An embedded microcontroller makes this possible because of its programmable nature. For example, unique hash codes can be used to seed and generate the hopping chart values. Based on a real-time clock, unique codes can be generated independently at each end of a transmission link.
A good part for this is the Maxim MAX2150. As a wideband modulator peripheral chip, it contains a precision synthesizer with resolution down to 100 MHz. With these types or resolutions, evenly spaced steps are not necessary and the intervals can be interleaved with standard frequencies.
A simple three-wire serial interface provides complete control of the configuration, power levels, synthesizer, and shutdown modes. The on-chip, low noise reference oscillator is useful from 10 to 50 MHz to help reduce fractional spurs which can occur when the frequency is at an offset less than the PLL filter bandwidth.
Similarly, the quadrature-modulating RFMD RF2713TR7 can be used to implement a custom modulator and demodulator by forward feeding I and Q baseband signals. With IF frequency ranges from 100 kHz to 250 MHz, there is a lot of room to transmit in between spaces that standard equipment will not step on or detect.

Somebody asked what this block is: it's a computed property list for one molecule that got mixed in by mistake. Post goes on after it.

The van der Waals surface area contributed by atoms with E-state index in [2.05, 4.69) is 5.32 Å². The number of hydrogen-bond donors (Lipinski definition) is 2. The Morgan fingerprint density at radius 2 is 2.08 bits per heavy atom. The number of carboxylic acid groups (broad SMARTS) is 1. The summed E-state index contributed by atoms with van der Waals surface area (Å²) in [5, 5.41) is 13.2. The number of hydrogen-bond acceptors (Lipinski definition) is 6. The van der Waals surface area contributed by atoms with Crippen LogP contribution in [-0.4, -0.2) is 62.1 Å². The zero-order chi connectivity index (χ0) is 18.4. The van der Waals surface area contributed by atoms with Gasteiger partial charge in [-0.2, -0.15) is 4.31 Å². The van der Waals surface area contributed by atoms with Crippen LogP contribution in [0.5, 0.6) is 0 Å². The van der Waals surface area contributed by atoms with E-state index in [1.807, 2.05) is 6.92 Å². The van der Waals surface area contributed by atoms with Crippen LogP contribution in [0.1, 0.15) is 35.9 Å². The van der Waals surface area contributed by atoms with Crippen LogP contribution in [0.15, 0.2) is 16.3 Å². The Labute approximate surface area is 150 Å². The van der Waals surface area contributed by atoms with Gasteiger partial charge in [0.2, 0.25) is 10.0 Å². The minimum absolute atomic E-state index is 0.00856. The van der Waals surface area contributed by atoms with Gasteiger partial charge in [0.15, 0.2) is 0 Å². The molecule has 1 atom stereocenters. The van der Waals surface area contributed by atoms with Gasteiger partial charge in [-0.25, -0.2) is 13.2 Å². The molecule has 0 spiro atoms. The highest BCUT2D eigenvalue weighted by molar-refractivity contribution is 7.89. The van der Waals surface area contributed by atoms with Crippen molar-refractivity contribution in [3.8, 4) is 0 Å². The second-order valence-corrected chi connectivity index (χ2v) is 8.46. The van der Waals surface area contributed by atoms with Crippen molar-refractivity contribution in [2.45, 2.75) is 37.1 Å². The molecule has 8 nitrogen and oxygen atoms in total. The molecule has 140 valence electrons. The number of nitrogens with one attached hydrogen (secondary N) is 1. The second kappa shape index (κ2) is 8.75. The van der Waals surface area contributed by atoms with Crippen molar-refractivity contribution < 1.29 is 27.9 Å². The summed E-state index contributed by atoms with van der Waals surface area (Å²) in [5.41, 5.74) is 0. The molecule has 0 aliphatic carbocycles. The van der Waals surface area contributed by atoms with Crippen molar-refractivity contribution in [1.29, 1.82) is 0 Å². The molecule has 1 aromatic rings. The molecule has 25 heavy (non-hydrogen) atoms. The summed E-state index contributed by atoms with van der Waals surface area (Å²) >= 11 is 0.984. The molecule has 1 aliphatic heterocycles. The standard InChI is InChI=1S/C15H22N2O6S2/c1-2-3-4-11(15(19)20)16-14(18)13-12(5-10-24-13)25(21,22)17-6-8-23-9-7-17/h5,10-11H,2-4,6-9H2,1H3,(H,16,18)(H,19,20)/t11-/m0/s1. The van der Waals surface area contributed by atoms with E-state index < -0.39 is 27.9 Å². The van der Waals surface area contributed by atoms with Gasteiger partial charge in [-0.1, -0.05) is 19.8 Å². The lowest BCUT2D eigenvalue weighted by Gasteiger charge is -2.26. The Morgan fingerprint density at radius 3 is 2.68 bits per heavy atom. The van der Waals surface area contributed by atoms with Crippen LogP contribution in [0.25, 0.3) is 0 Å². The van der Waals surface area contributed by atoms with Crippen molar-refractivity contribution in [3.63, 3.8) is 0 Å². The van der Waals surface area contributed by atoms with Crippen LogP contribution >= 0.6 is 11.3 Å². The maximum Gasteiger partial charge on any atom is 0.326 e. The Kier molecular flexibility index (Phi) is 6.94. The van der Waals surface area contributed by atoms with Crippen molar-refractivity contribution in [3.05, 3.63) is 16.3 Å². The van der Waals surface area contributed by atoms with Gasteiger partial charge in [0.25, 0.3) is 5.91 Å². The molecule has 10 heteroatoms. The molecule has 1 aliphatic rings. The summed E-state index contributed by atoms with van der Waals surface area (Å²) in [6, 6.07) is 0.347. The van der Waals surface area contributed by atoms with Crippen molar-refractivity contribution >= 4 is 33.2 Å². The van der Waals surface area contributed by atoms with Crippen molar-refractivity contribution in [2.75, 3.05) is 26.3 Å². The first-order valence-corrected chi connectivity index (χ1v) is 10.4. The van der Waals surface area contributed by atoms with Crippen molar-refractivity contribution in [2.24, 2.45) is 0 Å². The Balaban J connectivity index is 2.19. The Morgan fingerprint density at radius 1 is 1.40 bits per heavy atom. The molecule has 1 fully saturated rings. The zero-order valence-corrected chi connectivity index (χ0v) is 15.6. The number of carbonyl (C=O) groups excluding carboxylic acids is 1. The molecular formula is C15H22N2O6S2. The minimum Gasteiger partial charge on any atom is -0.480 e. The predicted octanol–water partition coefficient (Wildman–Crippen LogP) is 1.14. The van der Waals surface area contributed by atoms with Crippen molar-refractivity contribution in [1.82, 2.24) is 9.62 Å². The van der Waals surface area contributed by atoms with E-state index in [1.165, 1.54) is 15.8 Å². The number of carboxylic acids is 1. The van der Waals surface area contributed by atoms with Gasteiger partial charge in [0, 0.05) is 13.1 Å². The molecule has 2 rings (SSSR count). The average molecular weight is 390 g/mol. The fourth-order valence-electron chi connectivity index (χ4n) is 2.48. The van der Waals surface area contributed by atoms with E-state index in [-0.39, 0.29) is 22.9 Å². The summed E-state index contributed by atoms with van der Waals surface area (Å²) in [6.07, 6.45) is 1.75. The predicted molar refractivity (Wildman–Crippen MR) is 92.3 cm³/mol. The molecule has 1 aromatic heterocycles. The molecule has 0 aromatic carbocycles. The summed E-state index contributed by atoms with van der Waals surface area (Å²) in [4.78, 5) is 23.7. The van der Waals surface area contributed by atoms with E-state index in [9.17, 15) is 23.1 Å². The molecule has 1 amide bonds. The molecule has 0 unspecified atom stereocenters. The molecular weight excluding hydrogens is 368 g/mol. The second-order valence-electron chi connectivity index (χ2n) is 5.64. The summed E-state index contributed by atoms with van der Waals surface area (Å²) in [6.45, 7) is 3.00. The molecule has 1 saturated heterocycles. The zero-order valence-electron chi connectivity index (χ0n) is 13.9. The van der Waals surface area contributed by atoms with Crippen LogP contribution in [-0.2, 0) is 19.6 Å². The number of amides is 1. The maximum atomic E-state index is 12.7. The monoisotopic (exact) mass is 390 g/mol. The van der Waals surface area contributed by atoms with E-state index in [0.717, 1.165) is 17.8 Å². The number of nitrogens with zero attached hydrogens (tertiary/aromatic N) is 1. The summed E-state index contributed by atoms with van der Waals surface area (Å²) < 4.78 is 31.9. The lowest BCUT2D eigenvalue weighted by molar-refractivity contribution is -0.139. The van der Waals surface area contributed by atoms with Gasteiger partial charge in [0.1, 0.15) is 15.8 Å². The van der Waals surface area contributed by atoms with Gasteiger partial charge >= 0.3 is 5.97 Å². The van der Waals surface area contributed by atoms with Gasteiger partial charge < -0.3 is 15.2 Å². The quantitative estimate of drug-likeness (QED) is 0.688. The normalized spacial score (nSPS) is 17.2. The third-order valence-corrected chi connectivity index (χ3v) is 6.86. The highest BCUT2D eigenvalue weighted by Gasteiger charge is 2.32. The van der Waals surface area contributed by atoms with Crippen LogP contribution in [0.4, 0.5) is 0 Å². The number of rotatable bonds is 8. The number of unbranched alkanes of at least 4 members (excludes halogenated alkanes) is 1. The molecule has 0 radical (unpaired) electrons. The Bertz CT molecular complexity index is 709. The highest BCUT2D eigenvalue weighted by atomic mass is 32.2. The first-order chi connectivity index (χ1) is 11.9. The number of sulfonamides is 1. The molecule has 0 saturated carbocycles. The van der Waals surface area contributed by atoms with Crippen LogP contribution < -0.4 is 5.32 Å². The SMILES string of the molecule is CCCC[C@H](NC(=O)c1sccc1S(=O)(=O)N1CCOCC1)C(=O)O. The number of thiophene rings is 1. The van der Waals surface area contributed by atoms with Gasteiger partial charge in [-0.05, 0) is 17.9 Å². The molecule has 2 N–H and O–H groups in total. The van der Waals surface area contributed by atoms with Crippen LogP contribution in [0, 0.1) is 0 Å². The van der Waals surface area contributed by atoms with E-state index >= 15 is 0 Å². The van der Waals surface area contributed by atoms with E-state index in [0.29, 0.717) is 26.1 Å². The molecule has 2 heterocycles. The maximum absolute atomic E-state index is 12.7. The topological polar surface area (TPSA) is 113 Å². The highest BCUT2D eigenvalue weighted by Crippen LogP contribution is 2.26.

The low component count allows this to be useful for a small transmit only, receive only, or transceiver modules (see Figure 4).
Figure 4: Both the modulator (A) and the demodulator (B) require few external components to create a small-sized, low-cost transmit-only or receive-only node.
From using closed or proprietary systems, to different coding methods, to changing how you use the frequencies in which the system operates, there are several methods that can be used to secure your wireless communication systems. Using the guidelines presented in this article, you can design your own RF modulation stages and secure your system from outside interference. All of the parts, data, tools, and application information mentioned in this article can be accessed through the provided links to the Hotenda website.